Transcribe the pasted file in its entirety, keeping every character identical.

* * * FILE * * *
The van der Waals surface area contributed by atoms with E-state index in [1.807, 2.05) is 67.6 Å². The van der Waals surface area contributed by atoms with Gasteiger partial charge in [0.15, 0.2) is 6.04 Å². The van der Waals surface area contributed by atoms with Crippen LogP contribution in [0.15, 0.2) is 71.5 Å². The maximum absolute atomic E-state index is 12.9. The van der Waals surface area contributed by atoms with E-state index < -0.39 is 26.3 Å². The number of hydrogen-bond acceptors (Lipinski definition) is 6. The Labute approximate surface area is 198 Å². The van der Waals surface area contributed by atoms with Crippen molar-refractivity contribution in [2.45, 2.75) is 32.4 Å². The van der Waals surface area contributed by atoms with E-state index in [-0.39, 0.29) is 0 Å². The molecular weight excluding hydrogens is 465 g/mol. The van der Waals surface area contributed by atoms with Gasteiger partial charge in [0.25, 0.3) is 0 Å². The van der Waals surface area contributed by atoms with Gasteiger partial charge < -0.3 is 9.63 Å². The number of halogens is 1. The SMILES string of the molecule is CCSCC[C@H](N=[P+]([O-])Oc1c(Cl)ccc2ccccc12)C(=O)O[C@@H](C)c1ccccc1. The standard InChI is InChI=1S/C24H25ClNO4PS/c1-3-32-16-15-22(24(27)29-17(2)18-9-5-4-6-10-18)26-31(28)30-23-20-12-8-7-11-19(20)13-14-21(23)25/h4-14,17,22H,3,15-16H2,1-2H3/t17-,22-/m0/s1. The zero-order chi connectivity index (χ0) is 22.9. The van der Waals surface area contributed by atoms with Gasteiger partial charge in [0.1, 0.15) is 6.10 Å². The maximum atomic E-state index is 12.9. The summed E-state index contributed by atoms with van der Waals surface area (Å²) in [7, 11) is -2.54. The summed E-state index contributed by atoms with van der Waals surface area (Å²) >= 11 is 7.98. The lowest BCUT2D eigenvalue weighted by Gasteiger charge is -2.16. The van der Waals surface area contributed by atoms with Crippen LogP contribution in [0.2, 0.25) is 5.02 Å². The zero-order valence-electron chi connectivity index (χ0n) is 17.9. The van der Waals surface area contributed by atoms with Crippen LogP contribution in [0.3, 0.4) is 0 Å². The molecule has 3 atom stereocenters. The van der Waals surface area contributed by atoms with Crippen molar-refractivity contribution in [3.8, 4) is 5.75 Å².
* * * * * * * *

The van der Waals surface area contributed by atoms with E-state index in [1.807, 2.05) is 67.6 Å². The van der Waals surface area contributed by atoms with Gasteiger partial charge in [0.15, 0.2) is 6.04 Å². The van der Waals surface area contributed by atoms with Crippen LogP contribution in [0.15, 0.2) is 71.5 Å². The maximum absolute atomic E-state index is 12.9. The van der Waals surface area contributed by atoms with E-state index < -0.39 is 26.3 Å². The number of hydrogen-bond acceptors (Lipinski definition) is 6. The Labute approximate surface area is 198 Å². The van der Waals surface area contributed by atoms with Crippen molar-refractivity contribution in [2.45, 2.75) is 32.4 Å². The van der Waals surface area contributed by atoms with E-state index in [-0.39, 0.29) is 0 Å². The molecular weight excluding hydrogens is 465 g/mol. The van der Waals surface area contributed by atoms with Gasteiger partial charge in [0.25, 0.3) is 0 Å². The van der Waals surface area contributed by atoms with Gasteiger partial charge < -0.3 is 9.63 Å². The number of halogens is 1. The SMILES string of the molecule is CCSCC[C@H](N=[P+]([O-])Oc1c(Cl)ccc2ccccc12)C(=O)O[C@@H](C)c1ccccc1. The standard InChI is InChI=1S/C24H25ClNO4PS/c1-3-32-16-15-22(24(27)29-17(2)18-9-5-4-6-10-18)26-31(28)30-23-20-12-8-7-11-19(20)13-14-21(23)25/h4-14,17,22H,3,15-16H2,1-2H3/t17-,22-/m0/s1. The zero-order chi connectivity index (χ0) is 22.9. The van der Waals surface area contributed by atoms with Gasteiger partial charge in [0.1, 0.15) is 6.10 Å². The maximum atomic E-state index is 12.9. The summed E-state index contributed by atoms with van der Waals surface area (Å²) in [7, 11) is -2.54. The summed E-state index contributed by atoms with van der Waals surface area (Å²) >= 11 is 7.98. The lowest BCUT2D eigenvalue weighted by Gasteiger charge is -2.16. The van der Waals surface area contributed by atoms with Crippen LogP contribution in [0.2, 0.25) is 5.02 Å². The zero-order valence-electron chi connectivity index (χ0n) is 17.9. The van der Waals surface area contributed by atoms with Crippen LogP contribution in [0.3, 0.4) is 0 Å². The molecule has 3 atom stereocenters. The van der Waals surface area contributed by atoms with Crippen molar-refractivity contribution in [3.8, 4) is 5.75 Å².